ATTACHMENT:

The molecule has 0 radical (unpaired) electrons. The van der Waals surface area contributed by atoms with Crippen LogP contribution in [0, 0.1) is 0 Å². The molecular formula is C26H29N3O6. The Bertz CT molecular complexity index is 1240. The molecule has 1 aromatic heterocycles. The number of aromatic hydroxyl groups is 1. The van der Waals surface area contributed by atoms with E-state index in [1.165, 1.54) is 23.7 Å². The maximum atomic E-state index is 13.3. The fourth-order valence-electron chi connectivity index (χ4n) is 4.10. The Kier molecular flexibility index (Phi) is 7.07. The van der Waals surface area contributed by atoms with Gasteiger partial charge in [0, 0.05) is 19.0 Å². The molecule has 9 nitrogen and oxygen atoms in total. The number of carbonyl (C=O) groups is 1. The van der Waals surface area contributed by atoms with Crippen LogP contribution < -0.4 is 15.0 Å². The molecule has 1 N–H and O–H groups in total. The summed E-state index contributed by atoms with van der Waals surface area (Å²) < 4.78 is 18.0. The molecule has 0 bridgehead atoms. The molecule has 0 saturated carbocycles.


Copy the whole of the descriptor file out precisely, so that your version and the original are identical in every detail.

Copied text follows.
The molecule has 0 radical (unpaired) electrons. The van der Waals surface area contributed by atoms with Crippen LogP contribution in [0, 0.1) is 0 Å². The molecular formula is C26H29N3O6. The Bertz CT molecular complexity index is 1240. The molecule has 1 aromatic heterocycles. The number of aromatic hydroxyl groups is 1. The van der Waals surface area contributed by atoms with E-state index in [1.165, 1.54) is 23.7 Å². The maximum atomic E-state index is 13.3. The fourth-order valence-electron chi connectivity index (χ4n) is 4.10. The Kier molecular flexibility index (Phi) is 7.07. The van der Waals surface area contributed by atoms with Gasteiger partial charge in [0, 0.05) is 19.0 Å². The molecule has 9 nitrogen and oxygen atoms in total. The number of carbonyl (C=O) groups is 1. The van der Waals surface area contributed by atoms with Crippen LogP contribution < -0.4 is 15.0 Å². The molecule has 1 N–H and O–H groups in total. The summed E-state index contributed by atoms with van der Waals surface area (Å²) < 4.78 is 18.0. The molecule has 0 bridgehead atoms. The molecule has 0 saturated carbocycles.